The kinds of content and activities that adapt well to the virtual classroom are those that involve: interaction between the trainer and participants; collaboration between participants; content that can be conveyed through demos and follow-up practice; and content that can be conveyed effectively through use of simple visuals (complex visuals are usually hard to see, given overall transmission quality and the screen size of most virtual classroom whiteboards).

If your course content can’t be adapted successfully to a virtual environment, you’ll need to use self-study, elearning or traditional class-based activities as alternatives. Although, if your participants are geographically dispersed that might limit or rule out traditional classroom options.

You’ll also need to keep an eye on session length - virtual classroom sessions need to be much shorter than their traditional classroom equivalent. Think about what you can realistically cover in a limited amount of time.

Let’s take an example. Imagine you are redesigning a course for sales people. It’s currently delivered in a traditional classroom setting. The terminal learning objective is simple, but critical: to help sales people meet their monthly sales quota more frequently.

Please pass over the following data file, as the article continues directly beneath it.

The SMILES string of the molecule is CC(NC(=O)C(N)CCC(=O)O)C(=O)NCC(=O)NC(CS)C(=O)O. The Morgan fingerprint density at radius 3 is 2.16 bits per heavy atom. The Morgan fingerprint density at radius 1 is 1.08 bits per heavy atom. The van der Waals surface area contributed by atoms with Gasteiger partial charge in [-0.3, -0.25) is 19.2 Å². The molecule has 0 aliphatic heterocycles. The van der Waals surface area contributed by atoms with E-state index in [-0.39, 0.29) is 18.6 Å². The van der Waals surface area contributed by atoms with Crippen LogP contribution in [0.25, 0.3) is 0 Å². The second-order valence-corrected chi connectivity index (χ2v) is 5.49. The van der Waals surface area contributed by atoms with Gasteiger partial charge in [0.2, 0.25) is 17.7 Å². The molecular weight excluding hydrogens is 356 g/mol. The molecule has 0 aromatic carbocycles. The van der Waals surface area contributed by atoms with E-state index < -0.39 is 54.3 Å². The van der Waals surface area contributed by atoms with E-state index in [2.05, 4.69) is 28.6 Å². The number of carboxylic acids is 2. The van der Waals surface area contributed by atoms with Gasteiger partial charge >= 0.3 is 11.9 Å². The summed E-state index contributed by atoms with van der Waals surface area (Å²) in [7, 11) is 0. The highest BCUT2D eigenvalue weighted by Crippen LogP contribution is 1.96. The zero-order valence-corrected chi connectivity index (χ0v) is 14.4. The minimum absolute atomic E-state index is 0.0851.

To achieve this terminal objective, there are several enabling objectives for the course:

  • Know the attributes and benefits of the products they are selling
  • Accurately analyse the needs of potential customers
  • Prepare relevant, customised presentations for a potential customer based on needs identified
  • Deliver face-to-face customised presentations with confidence and conviction
  • Answer any customer questions effectively and confidently ask for the sale

Some designers or trainers may question whether this kind of course can be run in a virtual environment at all. But if you start to look at the enabling objectives, it’s clear many of them  would be suited to a live online environment.